Barclays has become the latest bank to launch a fund for UK farmers investing in renewable energy projects.


Some £100m has been made available to finance suitable solar, wind and hydro projects. Lending criteria will be similar to more traditional agricultural sectors with a need for appropriate security or proven business track record, but more weight will be given to projected Feed-in Tariff income when assessing each loan, Barclays head of agriculture Martin Redfearn said.

A similar £50m fund was launched by the Royal Bank of Scotland group, which includes NatWest, earlier this year. That was also targeted at wind and solar projects initially, with a view to extending the amount of money available and technologies covered if demand exceeded expectations.

Research conducted by both banks found that around one third of UK farmers expected to invest in renewable energy in an attempt to reduce energy bills, generate new income and cut their carbon footprint.

“What farmers see is a win-win – lower costs and increased income, and the majority expect the investment to pay for itself in under 10 years,” Mr Redfearn said.

“When looking at a new renewable project, reliable technology, competent maintenance and management are all important considerations, though of course farmers should also keep an eye on the current Feed-in Tariff rates offered to ensure it works for their business.”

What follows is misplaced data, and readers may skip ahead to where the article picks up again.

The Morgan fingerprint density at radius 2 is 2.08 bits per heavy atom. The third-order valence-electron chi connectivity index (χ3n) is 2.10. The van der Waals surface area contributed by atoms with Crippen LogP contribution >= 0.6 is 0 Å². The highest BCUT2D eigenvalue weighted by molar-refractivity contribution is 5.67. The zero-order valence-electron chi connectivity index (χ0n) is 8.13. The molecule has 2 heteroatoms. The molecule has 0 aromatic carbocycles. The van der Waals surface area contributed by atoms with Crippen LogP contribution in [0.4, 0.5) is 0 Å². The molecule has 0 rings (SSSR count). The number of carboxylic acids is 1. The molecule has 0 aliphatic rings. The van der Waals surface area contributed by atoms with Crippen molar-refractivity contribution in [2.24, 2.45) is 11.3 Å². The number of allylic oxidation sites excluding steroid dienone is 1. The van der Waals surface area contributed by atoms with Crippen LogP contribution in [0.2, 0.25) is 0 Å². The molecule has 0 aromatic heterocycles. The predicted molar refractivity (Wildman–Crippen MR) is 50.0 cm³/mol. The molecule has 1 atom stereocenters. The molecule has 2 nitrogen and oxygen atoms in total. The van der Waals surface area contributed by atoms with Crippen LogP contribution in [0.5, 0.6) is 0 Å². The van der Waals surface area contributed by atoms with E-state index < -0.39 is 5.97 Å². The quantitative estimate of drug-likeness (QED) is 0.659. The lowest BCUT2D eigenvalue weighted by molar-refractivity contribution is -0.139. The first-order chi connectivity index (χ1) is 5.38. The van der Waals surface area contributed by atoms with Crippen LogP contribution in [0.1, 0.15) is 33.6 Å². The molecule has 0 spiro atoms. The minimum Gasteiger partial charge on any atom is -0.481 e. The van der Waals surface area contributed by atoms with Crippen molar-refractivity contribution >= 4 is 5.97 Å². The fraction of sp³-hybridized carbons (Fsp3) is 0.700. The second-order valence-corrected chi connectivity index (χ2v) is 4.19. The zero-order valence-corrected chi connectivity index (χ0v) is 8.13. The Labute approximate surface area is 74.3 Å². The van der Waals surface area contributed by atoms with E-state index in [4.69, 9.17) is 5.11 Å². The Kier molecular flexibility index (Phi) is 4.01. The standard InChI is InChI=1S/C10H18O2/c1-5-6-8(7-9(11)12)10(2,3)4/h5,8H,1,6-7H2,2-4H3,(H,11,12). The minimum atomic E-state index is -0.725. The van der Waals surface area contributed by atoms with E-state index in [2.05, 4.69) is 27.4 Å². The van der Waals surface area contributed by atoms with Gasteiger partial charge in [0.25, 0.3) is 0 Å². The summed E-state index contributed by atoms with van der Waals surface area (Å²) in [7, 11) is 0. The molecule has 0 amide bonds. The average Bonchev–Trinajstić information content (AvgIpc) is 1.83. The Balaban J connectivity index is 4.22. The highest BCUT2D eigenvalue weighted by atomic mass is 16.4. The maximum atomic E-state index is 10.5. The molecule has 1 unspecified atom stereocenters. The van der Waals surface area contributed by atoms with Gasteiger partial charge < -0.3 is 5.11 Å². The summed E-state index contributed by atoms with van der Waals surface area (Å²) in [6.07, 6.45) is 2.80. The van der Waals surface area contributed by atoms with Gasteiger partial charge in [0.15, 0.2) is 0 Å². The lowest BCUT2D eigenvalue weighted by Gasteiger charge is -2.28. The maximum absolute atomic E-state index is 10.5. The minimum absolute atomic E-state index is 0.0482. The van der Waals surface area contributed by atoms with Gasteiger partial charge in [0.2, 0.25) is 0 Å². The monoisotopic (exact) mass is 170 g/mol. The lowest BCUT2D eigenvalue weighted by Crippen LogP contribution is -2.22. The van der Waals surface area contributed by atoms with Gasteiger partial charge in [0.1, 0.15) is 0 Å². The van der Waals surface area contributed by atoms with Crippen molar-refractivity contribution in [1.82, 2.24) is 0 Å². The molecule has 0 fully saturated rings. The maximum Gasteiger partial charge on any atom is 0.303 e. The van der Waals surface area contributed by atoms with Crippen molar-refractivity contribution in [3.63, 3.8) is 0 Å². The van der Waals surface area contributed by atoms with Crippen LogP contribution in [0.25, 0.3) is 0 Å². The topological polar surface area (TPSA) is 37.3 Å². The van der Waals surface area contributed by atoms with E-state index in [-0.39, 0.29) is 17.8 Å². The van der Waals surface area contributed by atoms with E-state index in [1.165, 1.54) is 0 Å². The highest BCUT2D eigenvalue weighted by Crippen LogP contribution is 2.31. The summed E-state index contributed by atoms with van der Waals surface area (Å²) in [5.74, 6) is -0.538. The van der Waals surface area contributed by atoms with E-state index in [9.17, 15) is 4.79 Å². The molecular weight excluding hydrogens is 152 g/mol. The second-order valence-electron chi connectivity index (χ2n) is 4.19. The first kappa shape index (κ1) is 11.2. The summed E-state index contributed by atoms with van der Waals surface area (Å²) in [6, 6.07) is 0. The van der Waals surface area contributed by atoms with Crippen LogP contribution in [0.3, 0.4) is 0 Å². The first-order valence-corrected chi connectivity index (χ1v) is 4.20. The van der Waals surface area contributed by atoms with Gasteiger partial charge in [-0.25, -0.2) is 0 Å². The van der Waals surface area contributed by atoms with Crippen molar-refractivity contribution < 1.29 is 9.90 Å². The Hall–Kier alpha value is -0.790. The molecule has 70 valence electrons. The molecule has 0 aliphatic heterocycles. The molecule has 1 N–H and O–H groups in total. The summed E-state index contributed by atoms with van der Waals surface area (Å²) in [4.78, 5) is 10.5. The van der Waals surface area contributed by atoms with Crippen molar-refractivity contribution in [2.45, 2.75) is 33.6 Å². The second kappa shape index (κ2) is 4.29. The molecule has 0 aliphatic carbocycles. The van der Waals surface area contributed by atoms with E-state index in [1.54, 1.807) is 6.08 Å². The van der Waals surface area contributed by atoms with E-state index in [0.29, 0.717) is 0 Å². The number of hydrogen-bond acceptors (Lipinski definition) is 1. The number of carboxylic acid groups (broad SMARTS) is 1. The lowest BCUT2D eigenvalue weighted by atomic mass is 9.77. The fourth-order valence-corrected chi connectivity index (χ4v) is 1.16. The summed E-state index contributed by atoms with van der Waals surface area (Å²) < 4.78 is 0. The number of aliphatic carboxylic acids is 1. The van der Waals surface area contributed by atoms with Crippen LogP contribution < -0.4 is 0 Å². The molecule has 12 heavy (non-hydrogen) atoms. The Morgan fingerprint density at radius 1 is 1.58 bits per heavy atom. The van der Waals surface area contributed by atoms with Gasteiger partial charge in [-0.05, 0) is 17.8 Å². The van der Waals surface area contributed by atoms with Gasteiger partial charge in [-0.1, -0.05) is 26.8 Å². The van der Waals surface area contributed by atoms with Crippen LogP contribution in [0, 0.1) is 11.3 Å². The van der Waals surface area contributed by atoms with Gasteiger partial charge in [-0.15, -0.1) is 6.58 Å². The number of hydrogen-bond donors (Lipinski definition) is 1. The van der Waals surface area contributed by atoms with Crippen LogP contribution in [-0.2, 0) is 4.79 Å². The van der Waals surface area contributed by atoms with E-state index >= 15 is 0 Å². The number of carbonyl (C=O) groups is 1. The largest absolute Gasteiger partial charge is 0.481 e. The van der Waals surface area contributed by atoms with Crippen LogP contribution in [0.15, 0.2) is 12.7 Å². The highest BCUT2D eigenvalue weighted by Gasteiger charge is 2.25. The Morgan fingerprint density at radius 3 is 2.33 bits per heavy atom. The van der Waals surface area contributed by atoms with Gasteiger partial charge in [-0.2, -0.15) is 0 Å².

RBS said that over half of agriculture businesses in its survey said they would need bank funding to take renewable energy plans forward. Advice would also be important, as many installations required extensive planning, feasibility studies and environmental impact assessments. With that in mind, RBS also set up a 200-strong team of relationship managers trained in the technical, legal and financial considerations specific to renewable energy.

But while both banks are keen to support wind and solar projects, there appears to be less appetite for those based on anaerobic digestion technology. “We’re focusing on wind, solar and water at the moment because in terms of number of projects, that is where the farmer interest is,” Mr Redfearn noted.

NFU deputy president Meurig Raymond welcomed the latest funding commitment, as commercial lending was essential to overcoming the significant upfront costs associated with renewable technologies.

“The opportunities for farmers to produce renewable energy thereby helping to decarbonise the economy and contribute to the UK’s long-term energy security are there for all to see,” he said.